ARCreader: not just in it for the freebies

Monday, May 4

as i've been preparing for the ABA's Day of Education panel on Digital Content, i've been thinking a lot about the best way to talk about digital content -- including digiARCs. and it occurred to me at some point that i have a pretty clear stake in my modest proposal for the ARCreader: i'm looking for a handout. 

regardless of my motivations, be they green, efficiency-centric, techno-centric, whatever, at the end of the day it may be easy to dismiss it all as "oh, well, she just wants a free ebook reader." so i decided to take myself out of the equation. i'm not exactly rolling in dough,* so i took a good, long, hard look at the options and made a few discoveries along the way. based on those discoveries, meet my ARCreader: the iPod Touch.

not your first thought for an eReader, right? well, here's the deal:
  1. the Kindle is ruled out right from the start, for obvious reasons. in case you don't know those reasons, here they are: AMAZON and PROPRIETARY. as an indie bookseller, i can't in good conscience support a system that doesn't allow any other source of books to customers. there may be ways around that, but that brings us right back to AMAZON. also, MY GOD IT IS EXPENSIVE.
  2. the Sony eReader is, as someone put it on Twitter the other day (i'd attribute but can't remember who it was), a one trick pony. it reads books. which is great and all, but when you've got little money to spend and you're not even going to give me WiFi for what i can afford, well, that puts you out of the running.
  3. all those other Readers (of which there are many and soon to be even more) may be cheaper, but will they work? i couldn't find reviews compelling enough to take chances on companies i don't know and devices i haven't heard much about.
which leaves us with Jessica's request that publishers buy her an iPhone. i have to admit, when i read that i was pretty skeptical. not only because of the insanely expensive data plan you have to have with it. but really? reading on what i considered a teeny tiny LCD screen? for serious?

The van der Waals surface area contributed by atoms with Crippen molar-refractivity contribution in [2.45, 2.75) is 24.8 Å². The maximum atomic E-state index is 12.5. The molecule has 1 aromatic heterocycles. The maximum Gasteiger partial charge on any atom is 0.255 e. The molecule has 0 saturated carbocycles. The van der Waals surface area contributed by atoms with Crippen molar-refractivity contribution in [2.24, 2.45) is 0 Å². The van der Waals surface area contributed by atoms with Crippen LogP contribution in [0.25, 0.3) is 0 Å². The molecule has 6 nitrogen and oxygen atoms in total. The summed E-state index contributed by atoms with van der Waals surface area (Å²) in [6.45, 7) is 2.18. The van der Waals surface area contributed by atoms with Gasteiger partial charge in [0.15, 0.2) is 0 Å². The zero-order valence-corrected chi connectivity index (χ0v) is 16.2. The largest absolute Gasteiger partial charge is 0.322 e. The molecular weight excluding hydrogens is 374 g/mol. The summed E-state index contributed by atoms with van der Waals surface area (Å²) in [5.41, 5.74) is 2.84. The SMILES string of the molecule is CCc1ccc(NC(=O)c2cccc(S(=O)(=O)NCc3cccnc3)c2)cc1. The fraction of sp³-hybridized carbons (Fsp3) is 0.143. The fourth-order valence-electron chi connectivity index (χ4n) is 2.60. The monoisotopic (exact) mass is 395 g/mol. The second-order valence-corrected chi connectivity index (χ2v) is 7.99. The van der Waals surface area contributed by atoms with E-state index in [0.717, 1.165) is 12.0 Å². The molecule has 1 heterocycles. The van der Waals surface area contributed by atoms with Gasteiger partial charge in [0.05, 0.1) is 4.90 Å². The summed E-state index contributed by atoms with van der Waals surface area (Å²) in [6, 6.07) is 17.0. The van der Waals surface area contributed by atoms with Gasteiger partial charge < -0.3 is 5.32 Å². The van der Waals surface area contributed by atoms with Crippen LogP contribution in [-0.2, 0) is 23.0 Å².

enter a family wedding in AZ. i spent four days with my family, three of whom own iPod Touchs (Touches?). and of course i already had iEnvy, since i am a big fan of most things Mac. one morning at a coffee shop i was poking around on my dad's iTouch and discovered WattPad, which happened to have a copy of The Lightning Thief that someone pirated. i've always wanted to pick the book up but never quite got around to it, so i thought "hey, why not?"

26 pages later, it was time to go, and i hadn't even realized how long i'd been reading. and that's when it hit me: i could buy an iTouch and get lots of other bang for my buck, aside from reading books. i could have email at BEA! a calendar of all the appointments and parties and panels! my very own virtual koi pond! i could finally play with the IndieBound app! AND, last but most important, i could have an ARCreader.

so i did it; i bought one. i won't get to go shopping or get a haircut for a while (that scruffy girl shuffling around the Javits Convention Center at the end of the month? yeah, that'll be me) but so far, it's totally worth it. i've been working my way through the digiARCs that one rep so kindly sent me (shout out to PGW) and so far am thoroughly satisfied with the experience. 

is it the final solution? definitely not. i can imagine a better reader, an ARCreader that has a bigger screen and WiFi and maybe even a normal OS and a touchscreen and USB ports for keyboards, etc. (i'm referring here to the fabled Mac tablet/reader). as Alex Beckstead, Drew Goodman, Rich Rennicks, and Patrick from Vroman's and i were discussing this morning on Twitter, everyone has their own idea of the perfect reader, and the technology still has a ways to go. but for now, it's a start.

so publishers, be on notice! i'm not just in it for the freebies. now if only you would send me some digiARCs.... over to NetGalley i go!


*i should mention here that my employer pays me plenty -- really, they are fantastic! however my significant other works part time to give him more time to write, so that puts a little more pressure on the budget.